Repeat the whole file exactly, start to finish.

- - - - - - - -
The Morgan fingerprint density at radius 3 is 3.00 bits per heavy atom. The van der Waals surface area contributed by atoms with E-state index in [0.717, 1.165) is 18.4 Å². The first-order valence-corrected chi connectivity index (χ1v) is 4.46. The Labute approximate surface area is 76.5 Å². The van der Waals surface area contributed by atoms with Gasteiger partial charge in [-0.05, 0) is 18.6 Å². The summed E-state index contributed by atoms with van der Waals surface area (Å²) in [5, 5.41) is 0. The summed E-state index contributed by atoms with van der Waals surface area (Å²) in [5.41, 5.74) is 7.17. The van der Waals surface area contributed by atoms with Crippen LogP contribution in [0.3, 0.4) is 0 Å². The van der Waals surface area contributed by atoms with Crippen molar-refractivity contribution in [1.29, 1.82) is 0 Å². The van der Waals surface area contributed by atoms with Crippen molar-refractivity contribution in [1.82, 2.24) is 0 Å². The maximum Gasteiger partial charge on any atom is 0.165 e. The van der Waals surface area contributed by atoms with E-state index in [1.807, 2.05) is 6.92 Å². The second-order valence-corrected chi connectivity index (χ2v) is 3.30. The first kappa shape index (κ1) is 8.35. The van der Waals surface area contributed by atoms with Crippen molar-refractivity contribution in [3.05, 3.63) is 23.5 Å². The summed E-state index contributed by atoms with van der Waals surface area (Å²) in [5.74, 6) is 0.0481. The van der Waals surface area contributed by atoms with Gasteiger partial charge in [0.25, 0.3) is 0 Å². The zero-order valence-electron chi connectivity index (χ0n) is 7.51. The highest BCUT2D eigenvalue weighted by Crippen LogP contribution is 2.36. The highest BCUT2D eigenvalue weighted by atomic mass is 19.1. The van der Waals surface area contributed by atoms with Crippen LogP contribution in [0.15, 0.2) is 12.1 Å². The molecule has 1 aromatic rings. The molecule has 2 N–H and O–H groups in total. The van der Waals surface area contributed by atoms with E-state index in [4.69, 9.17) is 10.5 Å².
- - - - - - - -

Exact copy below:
The Morgan fingerprint density at radius 3 is 3.00 bits per heavy atom. The van der Waals surface area contributed by atoms with E-state index in [0.717, 1.165) is 18.4 Å². The first-order valence-corrected chi connectivity index (χ1v) is 4.46. The Labute approximate surface area is 76.5 Å². The van der Waals surface area contributed by atoms with Gasteiger partial charge in [-0.05, 0) is 18.6 Å². The summed E-state index contributed by atoms with van der Waals surface area (Å²) in [5, 5.41) is 0. The summed E-state index contributed by atoms with van der Waals surface area (Å²) in [5.41, 5.74) is 7.17. The van der Waals surface area contributed by atoms with Crippen LogP contribution in [0.3, 0.4) is 0 Å². The van der Waals surface area contributed by atoms with Crippen molar-refractivity contribution in [1.29, 1.82) is 0 Å². The van der Waals surface area contributed by atoms with Crippen molar-refractivity contribution in [1.82, 2.24) is 0 Å². The maximum Gasteiger partial charge on any atom is 0.165 e. The van der Waals surface area contributed by atoms with E-state index in [1.807, 2.05) is 6.92 Å². The second-order valence-corrected chi connectivity index (χ2v) is 3.30. The first kappa shape index (κ1) is 8.35. The van der Waals surface area contributed by atoms with Crippen molar-refractivity contribution in [3.05, 3.63) is 23.5 Å². The summed E-state index contributed by atoms with van der Waals surface area (Å²) in [5.74, 6) is 0.0481. The van der Waals surface area contributed by atoms with Gasteiger partial charge in [0.25, 0.3) is 0 Å². The zero-order valence-electron chi connectivity index (χ0n) is 7.51. The highest BCUT2D eigenvalue weighted by Crippen LogP contribution is 2.36. The highest BCUT2D eigenvalue weighted by atomic mass is 19.1. The van der Waals surface area contributed by atoms with Crippen LogP contribution in [0.15, 0.2) is 12.1 Å². The molecule has 1 aromatic rings. The molecule has 2 N–H and O–H groups in total. The van der Waals surface area contributed by atoms with E-state index in [4.69, 9.17) is 10.5 Å².